We should begin the new year with hearty thanks to the American voters who put democracy and the soul of this nation ahead of pathetic partisanship.
Despite the multiple attempts of the MAGA crowd to destroy the American way of life, most American voters said “no way” to the criminal actions of Donald Trump and his shrinking band of cultists. Trump, and several of his enablers, face felony charges of sedition, obstruction of justice, fraud, and more.
But the threat remains, as Washington Post columnist E.J. Dionne, Jr. writes:
The skeptics who said that campaigning on democracy in the midterm elections was a foolish strategy for Democrats were proved wrong. The GOP’s red wave failed to materialize for many reasons — Supreme Court overreach, especially on abortion, was a factor, and the actual achievements of a Democratic president and Congress counted, too. But democracy mattered. The Republican candidates rejected by voters tended to be the most extreme, the ones especially committed to Trump’s lies about the 2020 election, and those least ready for office.
Still, Republicans won their narrow House majority, and this will make governing during the next two years much tougher. You can’t have bipartisan legislation unless the party controlling the levers of congressional power brings it to a vote. President Biden, Senate Majority Leader Charles E. Schumer (D-N.Y.) and House Speaker Nancy Pelosi (D-Calif.) were all ready to pass legislation a significant number of Republicans could support. Pelosi pushed through bills that fell far short of the hopes of many in her caucus because she preferred progress to inertia.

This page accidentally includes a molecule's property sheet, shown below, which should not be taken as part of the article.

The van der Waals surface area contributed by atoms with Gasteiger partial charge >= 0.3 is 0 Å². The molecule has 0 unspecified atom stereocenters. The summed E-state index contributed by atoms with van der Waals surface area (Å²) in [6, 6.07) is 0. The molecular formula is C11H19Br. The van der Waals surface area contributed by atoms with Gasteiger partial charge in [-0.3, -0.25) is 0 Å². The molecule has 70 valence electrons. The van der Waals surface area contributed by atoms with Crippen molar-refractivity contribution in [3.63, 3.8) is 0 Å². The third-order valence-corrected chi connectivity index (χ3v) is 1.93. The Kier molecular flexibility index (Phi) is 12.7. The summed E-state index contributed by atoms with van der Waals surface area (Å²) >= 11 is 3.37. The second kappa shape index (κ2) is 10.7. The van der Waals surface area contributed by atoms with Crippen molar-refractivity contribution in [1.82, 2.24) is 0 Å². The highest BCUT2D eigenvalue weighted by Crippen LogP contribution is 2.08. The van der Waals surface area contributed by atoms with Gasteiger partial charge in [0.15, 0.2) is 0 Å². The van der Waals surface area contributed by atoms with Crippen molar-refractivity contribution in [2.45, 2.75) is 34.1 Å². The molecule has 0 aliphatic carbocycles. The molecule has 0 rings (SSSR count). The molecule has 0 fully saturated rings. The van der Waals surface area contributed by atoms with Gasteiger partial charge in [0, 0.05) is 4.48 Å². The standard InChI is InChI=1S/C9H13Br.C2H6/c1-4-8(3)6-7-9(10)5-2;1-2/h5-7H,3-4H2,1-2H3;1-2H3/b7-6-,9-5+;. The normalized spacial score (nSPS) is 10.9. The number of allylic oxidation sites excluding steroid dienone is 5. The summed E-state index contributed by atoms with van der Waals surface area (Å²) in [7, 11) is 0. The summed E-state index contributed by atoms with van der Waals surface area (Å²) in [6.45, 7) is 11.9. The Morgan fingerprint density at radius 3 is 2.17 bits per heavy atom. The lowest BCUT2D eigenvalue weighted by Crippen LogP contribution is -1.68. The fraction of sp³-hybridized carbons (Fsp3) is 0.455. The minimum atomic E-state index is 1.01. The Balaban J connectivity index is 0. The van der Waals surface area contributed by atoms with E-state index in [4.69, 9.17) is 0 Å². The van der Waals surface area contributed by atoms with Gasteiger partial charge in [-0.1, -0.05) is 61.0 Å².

The new House GOP majority, well to the right of the mainstream, has little interest in any legislation Democrats could vote for. It would much prefer to use debt ceiling and government shutdown threats to try to force deep budget cuts while passing a pile of symbolic, one-party culture war bills. The Republicans’hope is to discredit Biden through nonstop hearings, plainly deeming it in their political interest to make Washington under a Democratic president look dysfunctional.
Biden and congressional Democrats must try to govern anyway. By offering a realistic legislative program in areas of popular concern — among them health care, housing and help to parents raising children — they could challenge House Republicans to join them or offer serious alternatives. Ideally, they’d get something done. At worst, they’d expose the GOP’s obstruction and investigative overreach.
We see the real threat of current Republicanism with the election of admitted liar and fabulist George Santos, the only member of the party of the elephant to beat an incumbent in the Midterm elections.
Writes Michael Gold and Grace Ashford in The New York Times:
In two years, George Santos went from being a little-known also-ran to a beacon of the Republican Party’s unexpected resurgence in a deep-blue state.
But a swirling cloud of suspicion surrounds Mr. Santos, just as he is poised to take the floor of the House of Representatives on Tuesday, to swear to serve Constitution and country.
Mr. Santos has admitted that he fabricated key parts of his educational and professional history, after a New York Times investigation uncovered discrepancies in his résumé and questions about his financial dealings. Federal and local prosecutors are investigating whether he committed crimes involving his finances or misleading statements. Now, new reporting shows that his falsehoods began years before he entered politics.
Mr. Santos would join Congress facing significant pressure from lawmakers on both sides of the aisle.
Republican leaders have avoided commenting on Santos and his frauds. GOP House leader Kevin McCarthy isn’t saying anything because he needs Santos’ vote in his quest to become the Nexg Speaker of the House.
That is typical. A lying fraud may hold the key to who serves as Speaker of the House. Yes, more work is needed to boost democracy and save the republic.
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